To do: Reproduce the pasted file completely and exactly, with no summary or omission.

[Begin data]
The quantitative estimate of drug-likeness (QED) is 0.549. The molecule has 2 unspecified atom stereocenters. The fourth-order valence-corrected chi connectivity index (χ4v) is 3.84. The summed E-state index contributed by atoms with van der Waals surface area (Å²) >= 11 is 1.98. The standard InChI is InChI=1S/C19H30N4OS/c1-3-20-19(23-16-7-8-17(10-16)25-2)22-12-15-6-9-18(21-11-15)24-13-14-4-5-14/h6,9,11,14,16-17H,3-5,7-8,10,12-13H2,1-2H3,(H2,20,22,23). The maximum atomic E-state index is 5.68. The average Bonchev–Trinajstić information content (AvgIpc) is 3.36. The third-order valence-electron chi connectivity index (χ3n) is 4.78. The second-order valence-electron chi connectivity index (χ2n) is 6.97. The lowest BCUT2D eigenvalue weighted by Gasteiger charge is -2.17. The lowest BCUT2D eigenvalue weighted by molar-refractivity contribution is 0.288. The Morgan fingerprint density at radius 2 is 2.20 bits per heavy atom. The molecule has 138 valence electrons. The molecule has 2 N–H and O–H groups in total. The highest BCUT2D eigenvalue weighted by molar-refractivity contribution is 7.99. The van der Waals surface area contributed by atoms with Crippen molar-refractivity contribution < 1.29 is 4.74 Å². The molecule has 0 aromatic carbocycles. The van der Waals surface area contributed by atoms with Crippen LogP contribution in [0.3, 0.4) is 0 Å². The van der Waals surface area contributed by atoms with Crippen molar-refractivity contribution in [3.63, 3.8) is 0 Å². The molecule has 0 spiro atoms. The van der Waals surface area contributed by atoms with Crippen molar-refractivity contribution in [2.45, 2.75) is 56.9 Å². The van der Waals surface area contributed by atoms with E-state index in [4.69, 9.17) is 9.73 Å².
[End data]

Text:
The quantitative estimate of drug-likeness (QED) is 0.549. The molecule has 2 unspecified atom stereocenters. The fourth-order valence-corrected chi connectivity index (χ4v) is 3.84. The summed E-state index contributed by atoms with van der Waals surface area (Å²) >= 11 is 1.98. The standard InChI is InChI=1S/C19H30N4OS/c1-3-20-19(23-16-7-8-17(10-16)25-2)22-12-15-6-9-18(21-11-15)24-13-14-4-5-14/h6,9,11,14,16-17H,3-5,7-8,10,12-13H2,1-2H3,(H2,20,22,23). The maximum atomic E-state index is 5.68. The average Bonchev–Trinajstić information content (AvgIpc) is 3.36. The third-order valence-electron chi connectivity index (χ3n) is 4.78. The second-order valence-electron chi connectivity index (χ2n) is 6.97. The lowest BCUT2D eigenvalue weighted by Gasteiger charge is -2.17. The lowest BCUT2D eigenvalue weighted by molar-refractivity contribution is 0.288. The Morgan fingerprint density at radius 2 is 2.20 bits per heavy atom. The molecule has 138 valence electrons. The molecule has 2 N–H and O–H groups in total. The highest BCUT2D eigenvalue weighted by molar-refractivity contribution is 7.99. The van der Waals surface area contributed by atoms with Crippen molar-refractivity contribution < 1.29 is 4.74 Å². The molecule has 0 aromatic carbocycles. The van der Waals surface area contributed by atoms with Crippen LogP contribution in [0.3, 0.4) is 0 Å². The van der Waals surface area contributed by atoms with Crippen molar-refractivity contribution in [3.63, 3.8) is 0 Å². The molecule has 0 spiro atoms. The van der Waals surface area contributed by atoms with Crippen molar-refractivity contribution in [2.45, 2.75) is 56.9 Å². The van der Waals surface area contributed by atoms with E-state index in [4.69, 9.17) is 9.73 Å².